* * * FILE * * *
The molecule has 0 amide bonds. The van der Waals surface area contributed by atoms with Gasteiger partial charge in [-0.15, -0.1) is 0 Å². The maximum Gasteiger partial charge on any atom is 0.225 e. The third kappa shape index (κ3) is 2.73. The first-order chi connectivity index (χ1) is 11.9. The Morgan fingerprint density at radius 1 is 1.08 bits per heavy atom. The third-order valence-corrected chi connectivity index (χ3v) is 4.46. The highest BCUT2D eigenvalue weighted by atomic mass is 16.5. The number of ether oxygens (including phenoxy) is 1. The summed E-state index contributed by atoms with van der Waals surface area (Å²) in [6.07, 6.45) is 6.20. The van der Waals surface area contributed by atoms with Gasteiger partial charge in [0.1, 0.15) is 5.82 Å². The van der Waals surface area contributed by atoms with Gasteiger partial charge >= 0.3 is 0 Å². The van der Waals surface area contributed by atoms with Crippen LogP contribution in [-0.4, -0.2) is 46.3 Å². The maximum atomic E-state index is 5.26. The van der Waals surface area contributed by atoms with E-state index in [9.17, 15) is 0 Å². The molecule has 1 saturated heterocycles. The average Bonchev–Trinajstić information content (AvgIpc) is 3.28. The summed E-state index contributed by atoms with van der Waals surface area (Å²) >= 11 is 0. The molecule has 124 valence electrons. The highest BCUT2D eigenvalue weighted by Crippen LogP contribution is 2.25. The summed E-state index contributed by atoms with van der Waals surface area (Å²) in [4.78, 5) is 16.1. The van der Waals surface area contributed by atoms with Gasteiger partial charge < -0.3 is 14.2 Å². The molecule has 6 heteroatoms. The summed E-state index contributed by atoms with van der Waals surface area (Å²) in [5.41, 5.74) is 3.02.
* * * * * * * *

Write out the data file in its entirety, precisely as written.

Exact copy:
The molecule has 0 amide bonds. The van der Waals surface area contributed by atoms with Gasteiger partial charge in [-0.15, -0.1) is 0 Å². The maximum Gasteiger partial charge on any atom is 0.225 e. The third kappa shape index (κ3) is 2.73. The first-order chi connectivity index (χ1) is 11.9. The Morgan fingerprint density at radius 1 is 1.08 bits per heavy atom. The third-order valence-corrected chi connectivity index (χ3v) is 4.46. The highest BCUT2D eigenvalue weighted by atomic mass is 16.5. The number of ether oxygens (including phenoxy) is 1. The summed E-state index contributed by atoms with van der Waals surface area (Å²) in [6.07, 6.45) is 6.20. The van der Waals surface area contributed by atoms with Gasteiger partial charge in [0.1, 0.15) is 5.82 Å². The van der Waals surface area contributed by atoms with Gasteiger partial charge >= 0.3 is 0 Å². The van der Waals surface area contributed by atoms with Crippen LogP contribution in [-0.4, -0.2) is 46.3 Å². The maximum atomic E-state index is 5.26. The van der Waals surface area contributed by atoms with E-state index in [9.17, 15) is 0 Å². The molecule has 1 saturated heterocycles. The average Bonchev–Trinajstić information content (AvgIpc) is 3.28. The summed E-state index contributed by atoms with van der Waals surface area (Å²) >= 11 is 0. The molecule has 124 valence electrons. The highest BCUT2D eigenvalue weighted by Crippen LogP contribution is 2.25. The summed E-state index contributed by atoms with van der Waals surface area (Å²) in [4.78, 5) is 16.1. The van der Waals surface area contributed by atoms with Gasteiger partial charge < -0.3 is 14.2 Å². The molecule has 6 heteroatoms. The summed E-state index contributed by atoms with van der Waals surface area (Å²) in [5.41, 5.74) is 3.02.